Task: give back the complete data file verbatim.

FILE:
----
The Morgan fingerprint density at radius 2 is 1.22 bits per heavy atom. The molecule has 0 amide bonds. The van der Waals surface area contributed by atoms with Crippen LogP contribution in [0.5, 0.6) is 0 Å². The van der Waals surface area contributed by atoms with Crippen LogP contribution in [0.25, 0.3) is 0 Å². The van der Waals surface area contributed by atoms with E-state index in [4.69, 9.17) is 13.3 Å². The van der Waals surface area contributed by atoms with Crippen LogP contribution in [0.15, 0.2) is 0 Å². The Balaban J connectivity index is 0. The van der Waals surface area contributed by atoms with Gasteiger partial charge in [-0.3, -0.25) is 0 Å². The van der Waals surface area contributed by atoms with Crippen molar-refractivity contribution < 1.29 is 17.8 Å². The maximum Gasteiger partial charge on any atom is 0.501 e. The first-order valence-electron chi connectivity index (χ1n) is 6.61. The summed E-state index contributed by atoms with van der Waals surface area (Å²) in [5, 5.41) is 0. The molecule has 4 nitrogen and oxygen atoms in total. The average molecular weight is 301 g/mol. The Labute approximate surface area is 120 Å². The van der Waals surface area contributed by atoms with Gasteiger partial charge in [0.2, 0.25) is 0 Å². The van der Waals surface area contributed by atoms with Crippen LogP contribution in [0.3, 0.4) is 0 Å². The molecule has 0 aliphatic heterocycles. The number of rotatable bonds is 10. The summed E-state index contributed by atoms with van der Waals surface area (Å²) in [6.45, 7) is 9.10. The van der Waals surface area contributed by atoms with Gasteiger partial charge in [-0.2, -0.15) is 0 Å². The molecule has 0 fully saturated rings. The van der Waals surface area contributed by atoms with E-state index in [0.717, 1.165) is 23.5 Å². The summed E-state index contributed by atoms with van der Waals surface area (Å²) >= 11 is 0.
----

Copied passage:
The Morgan fingerprint density at radius 2 is 1.22 bits per heavy atom. The molecule has 0 amide bonds. The van der Waals surface area contributed by atoms with Crippen LogP contribution in [0.5, 0.6) is 0 Å². The van der Waals surface area contributed by atoms with Crippen LogP contribution in [0.25, 0.3) is 0 Å². The van der Waals surface area contributed by atoms with E-state index in [4.69, 9.17) is 13.3 Å². The van der Waals surface area contributed by atoms with Crippen LogP contribution in [0.15, 0.2) is 0 Å². The Balaban J connectivity index is 0. The van der Waals surface area contributed by atoms with Gasteiger partial charge in [-0.3, -0.25) is 0 Å². The van der Waals surface area contributed by atoms with Crippen molar-refractivity contribution < 1.29 is 17.8 Å². The maximum Gasteiger partial charge on any atom is 0.501 e. The first-order valence-electron chi connectivity index (χ1n) is 6.61. The summed E-state index contributed by atoms with van der Waals surface area (Å²) in [5, 5.41) is 0. The molecule has 4 nitrogen and oxygen atoms in total. The average molecular weight is 301 g/mol. The Labute approximate surface area is 120 Å². The van der Waals surface area contributed by atoms with Gasteiger partial charge in [0.2, 0.25) is 0 Å². The van der Waals surface area contributed by atoms with Crippen LogP contribution in [0.3, 0.4) is 0 Å². The molecule has 0 aliphatic heterocycles. The number of rotatable bonds is 10. The summed E-state index contributed by atoms with van der Waals surface area (Å²) in [6.45, 7) is 9.10. The van der Waals surface area contributed by atoms with Gasteiger partial charge in [-0.2, -0.15) is 0 Å². The molecule has 0 fully saturated rings. The van der Waals surface area contributed by atoms with E-state index in [0.717, 1.165) is 23.5 Å². The summed E-state index contributed by atoms with van der Waals surface area (Å²) >= 11 is 0.